When told Tom Emmer called the gubernatorial race a two-man battle, Independence Party candidate Tom Horner agreed - at least partly.
While in Marshall on Saturday, Emmer, the Republican nominee, said the race is going to come down to Democrat Mark Dayton and himself after learning Horner's camp had previously predicted a two-way race between Horner and Dayton.
Hold on, says Horner.
"I do think it's a two-man race," Horner said in an interview with the Independent this week, agreeing only that Dayton is the common denominator in the race for the state's highest leadership seat.
"For Rep. Emmer, even before he got into the race he had no more than 70 percent Republican support; now it's down to 65 percent," he said. "Democrats won't vote for him and many independents aren't going to vote for him. The challenge for him is how is he going to broaden that base?
"For me, there's a much more clear avenue to winning," Horner added. "I need to do a couple things. I need to keep raising money to keep our message out there and I need people to see we are a vote for the future, a vote for a candidate that will take a step forward. I think Minnesotans see that Emmer has reached a ceiling."
Horner seems to be gaining some late-season momentum, garnering endorsements from a number of daily newspapers, including the Duluth News Tribune, Fargo Forum, Bemidji Pioneer, Grand Forks Herald, West Central Tribune and, most recently, the Minneapolis Star and Tribune.
Horner also received an endorsement from former Minnesota Gov. Al Quie on Thursday.
"I feel very good about the endorsements," Horner said. "For all of them to have such strong endorsements it makes me feel very positive about the kind of campaign I've been running. They feel that I am the only one who can build a bridge between Democrats and Republicans. That's why I got into the race."
Horner said recently that rural elected officials have reason to be concerned about Emmer's proposed budget, more specifically, his Minnesota Fair Plan to replace the current system of Local Government Aid, which all three candidates agree has become less effective. Under his plan, Emmer said the base level of LGA would be reduced to 40 percent of the 2009 level for cities over three years with the balance of the funds given to counties to distribute among any and all of the localities within their county as they see fit. The plan, he says, would eliminate the current practice of allocating LGA resources by city. Dayton, like Emmer and Horner, is a supporter of LGA. He said cities can't afford any more cuts to LGA and that under his budget LGA would be funded through a new tax bracket for individuals who earn more than $130,000 per year and couples who make more than $150,000 per year. Dayton's revenue proposal also includes raising money through a new property tax bracket of 2 percent on homes worth more than $1 million and opening a new state-owned casino.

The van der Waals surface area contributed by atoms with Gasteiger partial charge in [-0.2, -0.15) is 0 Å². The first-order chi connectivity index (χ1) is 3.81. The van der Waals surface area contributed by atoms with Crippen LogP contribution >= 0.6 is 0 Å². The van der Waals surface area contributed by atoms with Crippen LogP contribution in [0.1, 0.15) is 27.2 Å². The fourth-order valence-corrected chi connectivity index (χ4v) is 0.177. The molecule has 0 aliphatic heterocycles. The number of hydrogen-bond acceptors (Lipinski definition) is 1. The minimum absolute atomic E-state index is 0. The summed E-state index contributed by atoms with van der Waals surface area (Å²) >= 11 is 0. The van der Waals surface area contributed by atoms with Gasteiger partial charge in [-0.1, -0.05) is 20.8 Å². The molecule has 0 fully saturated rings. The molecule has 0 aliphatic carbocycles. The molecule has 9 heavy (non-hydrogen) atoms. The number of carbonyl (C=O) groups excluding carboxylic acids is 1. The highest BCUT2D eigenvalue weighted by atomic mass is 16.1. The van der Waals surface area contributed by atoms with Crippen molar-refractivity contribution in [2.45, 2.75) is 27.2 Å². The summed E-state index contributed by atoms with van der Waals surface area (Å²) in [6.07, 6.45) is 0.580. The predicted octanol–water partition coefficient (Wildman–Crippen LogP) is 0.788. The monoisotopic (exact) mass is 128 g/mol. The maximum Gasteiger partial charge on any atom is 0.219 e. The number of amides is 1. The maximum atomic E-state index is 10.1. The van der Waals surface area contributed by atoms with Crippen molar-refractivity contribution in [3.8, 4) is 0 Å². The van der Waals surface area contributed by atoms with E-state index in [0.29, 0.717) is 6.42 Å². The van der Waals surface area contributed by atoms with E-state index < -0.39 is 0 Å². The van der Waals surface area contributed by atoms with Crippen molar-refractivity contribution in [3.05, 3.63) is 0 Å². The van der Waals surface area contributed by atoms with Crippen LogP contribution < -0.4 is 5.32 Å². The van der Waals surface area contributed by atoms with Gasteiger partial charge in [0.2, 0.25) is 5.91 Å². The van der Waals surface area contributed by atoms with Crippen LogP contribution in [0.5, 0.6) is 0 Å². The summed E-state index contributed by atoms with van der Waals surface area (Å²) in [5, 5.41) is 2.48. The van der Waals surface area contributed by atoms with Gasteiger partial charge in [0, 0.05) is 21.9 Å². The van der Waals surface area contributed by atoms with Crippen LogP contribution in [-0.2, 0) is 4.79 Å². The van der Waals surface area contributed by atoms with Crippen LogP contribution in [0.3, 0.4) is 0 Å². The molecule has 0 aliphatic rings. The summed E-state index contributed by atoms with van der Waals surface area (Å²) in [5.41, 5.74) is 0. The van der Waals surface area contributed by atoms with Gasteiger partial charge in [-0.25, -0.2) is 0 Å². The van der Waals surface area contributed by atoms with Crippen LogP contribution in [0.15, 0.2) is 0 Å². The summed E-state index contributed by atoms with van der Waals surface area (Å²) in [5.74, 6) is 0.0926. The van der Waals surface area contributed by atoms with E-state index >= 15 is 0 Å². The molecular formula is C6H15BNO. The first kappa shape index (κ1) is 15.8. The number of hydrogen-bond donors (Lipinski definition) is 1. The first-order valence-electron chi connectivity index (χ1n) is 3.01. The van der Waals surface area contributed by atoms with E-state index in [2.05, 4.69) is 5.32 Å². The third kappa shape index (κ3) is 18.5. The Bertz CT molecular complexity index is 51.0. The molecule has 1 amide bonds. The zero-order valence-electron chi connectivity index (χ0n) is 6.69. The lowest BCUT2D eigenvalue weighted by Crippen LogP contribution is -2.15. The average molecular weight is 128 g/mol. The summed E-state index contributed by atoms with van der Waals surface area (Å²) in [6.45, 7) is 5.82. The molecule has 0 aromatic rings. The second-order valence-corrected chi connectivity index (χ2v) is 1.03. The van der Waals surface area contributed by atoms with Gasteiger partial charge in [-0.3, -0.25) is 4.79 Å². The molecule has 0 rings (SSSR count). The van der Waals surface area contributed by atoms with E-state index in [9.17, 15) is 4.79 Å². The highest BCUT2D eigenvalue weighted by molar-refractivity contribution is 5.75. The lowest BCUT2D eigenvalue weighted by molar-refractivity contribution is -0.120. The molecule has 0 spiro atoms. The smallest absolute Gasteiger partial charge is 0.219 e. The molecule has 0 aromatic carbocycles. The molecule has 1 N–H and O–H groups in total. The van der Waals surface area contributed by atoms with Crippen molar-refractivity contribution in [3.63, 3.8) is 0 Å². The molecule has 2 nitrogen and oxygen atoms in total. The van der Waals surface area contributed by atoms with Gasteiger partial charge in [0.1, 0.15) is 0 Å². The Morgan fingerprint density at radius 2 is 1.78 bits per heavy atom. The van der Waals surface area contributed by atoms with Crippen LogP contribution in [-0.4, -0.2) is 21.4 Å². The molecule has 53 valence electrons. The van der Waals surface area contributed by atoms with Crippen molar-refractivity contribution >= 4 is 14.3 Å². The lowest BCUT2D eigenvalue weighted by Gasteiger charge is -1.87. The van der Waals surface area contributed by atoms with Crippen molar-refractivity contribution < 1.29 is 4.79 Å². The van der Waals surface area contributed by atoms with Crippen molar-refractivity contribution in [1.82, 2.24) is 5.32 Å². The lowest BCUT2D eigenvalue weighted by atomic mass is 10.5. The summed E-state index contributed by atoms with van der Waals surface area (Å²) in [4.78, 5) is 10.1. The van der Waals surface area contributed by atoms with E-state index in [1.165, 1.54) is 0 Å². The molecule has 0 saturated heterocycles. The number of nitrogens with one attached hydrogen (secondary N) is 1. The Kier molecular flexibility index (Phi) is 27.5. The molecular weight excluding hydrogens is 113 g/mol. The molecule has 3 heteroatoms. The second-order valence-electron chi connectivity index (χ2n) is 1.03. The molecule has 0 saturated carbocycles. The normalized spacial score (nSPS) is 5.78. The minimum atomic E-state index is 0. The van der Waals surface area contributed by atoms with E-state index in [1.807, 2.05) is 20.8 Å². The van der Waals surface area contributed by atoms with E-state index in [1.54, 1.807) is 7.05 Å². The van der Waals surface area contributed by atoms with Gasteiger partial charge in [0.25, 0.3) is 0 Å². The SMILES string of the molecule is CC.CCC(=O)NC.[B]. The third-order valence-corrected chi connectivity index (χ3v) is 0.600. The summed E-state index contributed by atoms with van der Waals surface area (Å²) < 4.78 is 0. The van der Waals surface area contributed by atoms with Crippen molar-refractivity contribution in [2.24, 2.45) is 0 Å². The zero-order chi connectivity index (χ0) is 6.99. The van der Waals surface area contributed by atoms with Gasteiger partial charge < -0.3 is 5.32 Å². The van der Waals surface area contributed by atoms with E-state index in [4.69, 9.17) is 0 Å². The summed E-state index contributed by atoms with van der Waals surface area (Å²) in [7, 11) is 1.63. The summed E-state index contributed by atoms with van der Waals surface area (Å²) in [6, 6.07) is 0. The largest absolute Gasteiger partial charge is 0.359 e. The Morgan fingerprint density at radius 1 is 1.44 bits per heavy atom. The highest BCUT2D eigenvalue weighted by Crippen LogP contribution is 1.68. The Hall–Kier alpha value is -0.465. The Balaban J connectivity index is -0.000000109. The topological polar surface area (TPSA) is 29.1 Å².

Horner said because the economy is dynamic and always changing, he supports funding LGA at the full level but adjusting it on a regular basis and working with communities to make sure they are using tax capacity first and LGA as a funding source to ensure they can continue to provide core services.
"We just have to do some common sense things up front," Horner said. "Right now, local governments are required to pay a sales tax to the state government and the money goes to St. Paul. We ought to exempt local governments from paying that sales tax up front. It will save administrative costs and communities would get more money."
Horner also said his main focus on conservation is water quality and protecting the quality of the state's lakes, waterways and groundwater. His eight-point conservation plan focuses on making sure the state works with communities to have solid shoreline ordinances to protect lakes and to make sure resources are available for conservation easements. He said the state should use bonding to purchase Conservation Reserve Program easements along drainage ditches.
"I think we need to do them in a way that works with farmers, so we're not taking land out of production forever," Horner said. "Those kinds of things will protect our waterways. There needs to be more of a partnership between local and state governments."